We don’t need to pray for rain, as Prime Minister Scott Morrison has suggested, we need to take serious climate action now, was the blunt message farmers delivered to federal parliament on September 10.
The farmers said the drought gripping NSW and Queensland had to be a wake-up call for politicians to take climate change seriously.
They also raised concerns that the Coalition government is attempting to stymie the development of wind power, which provides income for farmers and rural communities when agricultural income falls.
Charlie Prell, a sheep farmer from Crookwell and deputy chair of Farmers for Climate Action, which organised the action, said: “Our country is locked in drought, yet elected leaders are still fiddling and pretending climate change isn’t happening.”
“We urgently need bi-partisan support for a plan for climate change and agriculture to equip farmers to deal with increased droughts, heat, frosts and flooding.”
Prell reminded those present of the former Malcolm Turnbull government's hypocrisy in endlessly criticising the blackouts in South Australia two years ago, but staying silent on the blackouts caused by coal-fired power stations unable to tolerate 40+ Celsius summer temperatures.
Farmers for Climate Action CEO Verity Morgan-Schmidt said more and more farmers understood the need for urgent climate action. “Rural Australia is on the front lines of climate change: while our politicians have dithered for a decade, we have dealt with the harsh realities of inaction.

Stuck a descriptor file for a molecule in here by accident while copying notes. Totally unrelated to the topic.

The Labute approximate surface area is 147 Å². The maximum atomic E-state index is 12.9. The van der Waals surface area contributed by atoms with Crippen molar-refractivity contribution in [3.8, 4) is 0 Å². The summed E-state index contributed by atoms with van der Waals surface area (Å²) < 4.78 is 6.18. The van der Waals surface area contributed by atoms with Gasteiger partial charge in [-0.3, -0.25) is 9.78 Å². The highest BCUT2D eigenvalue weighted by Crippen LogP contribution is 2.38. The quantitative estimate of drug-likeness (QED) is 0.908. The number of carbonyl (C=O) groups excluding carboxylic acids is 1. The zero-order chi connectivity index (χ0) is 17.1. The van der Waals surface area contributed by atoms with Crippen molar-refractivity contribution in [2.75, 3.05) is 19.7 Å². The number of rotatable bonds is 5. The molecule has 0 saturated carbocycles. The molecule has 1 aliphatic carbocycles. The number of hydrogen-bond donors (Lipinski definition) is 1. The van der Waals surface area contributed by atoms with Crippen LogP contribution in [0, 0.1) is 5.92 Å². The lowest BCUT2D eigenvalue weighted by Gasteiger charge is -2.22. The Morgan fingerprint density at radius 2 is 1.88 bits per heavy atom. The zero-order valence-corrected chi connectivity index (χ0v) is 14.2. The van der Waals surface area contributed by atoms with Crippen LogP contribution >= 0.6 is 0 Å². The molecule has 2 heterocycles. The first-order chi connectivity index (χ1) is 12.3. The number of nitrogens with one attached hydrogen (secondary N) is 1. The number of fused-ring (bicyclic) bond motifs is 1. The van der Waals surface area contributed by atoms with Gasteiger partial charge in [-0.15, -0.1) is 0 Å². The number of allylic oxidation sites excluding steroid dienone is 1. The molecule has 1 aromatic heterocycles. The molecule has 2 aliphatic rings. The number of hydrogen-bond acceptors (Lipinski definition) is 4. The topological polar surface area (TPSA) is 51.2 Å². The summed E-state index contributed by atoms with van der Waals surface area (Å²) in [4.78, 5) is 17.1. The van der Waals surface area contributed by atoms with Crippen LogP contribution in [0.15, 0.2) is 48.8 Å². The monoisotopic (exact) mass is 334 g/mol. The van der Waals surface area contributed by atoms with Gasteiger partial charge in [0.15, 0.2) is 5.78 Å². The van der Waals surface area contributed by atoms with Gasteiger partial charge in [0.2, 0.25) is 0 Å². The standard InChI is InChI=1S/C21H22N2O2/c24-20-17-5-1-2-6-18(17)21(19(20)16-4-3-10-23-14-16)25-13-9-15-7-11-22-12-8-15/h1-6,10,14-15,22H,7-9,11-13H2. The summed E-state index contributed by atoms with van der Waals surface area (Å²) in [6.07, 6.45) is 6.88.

“This issue is bigger than party politics and we need politicians of conviction to show leadership … Failing to grapple with the reality of climate change now means our farmers and the entire agricultural sector are at risk of an uncertain future.”
Jo Dodds, who lives near Tathra on the NSW far south coast, spoke about the devastation caused by the March 2017 Tathra fire, which burned down 69 houses, and how erratic climate events are more frequent.
With 80 fires burning on the NSW coast between Queensland and Victoria, the NSW Rural Fire Service has, for the first time, declared the start of the bushfire season for the state’s west and north at the beginning of August, in winter.
Following the rally, a convoy of trucks and utes decked with banners, one of which read “Break the drought on climate action”, drove around parliament with their horns blaring.
Meanwhile, across the road, Greenpeace activists scaled the flagpoles to drop a large banner displaying the iconic image of Morrison holding a lump of coal with the message: “Let go of it!” The banner was later removed by police.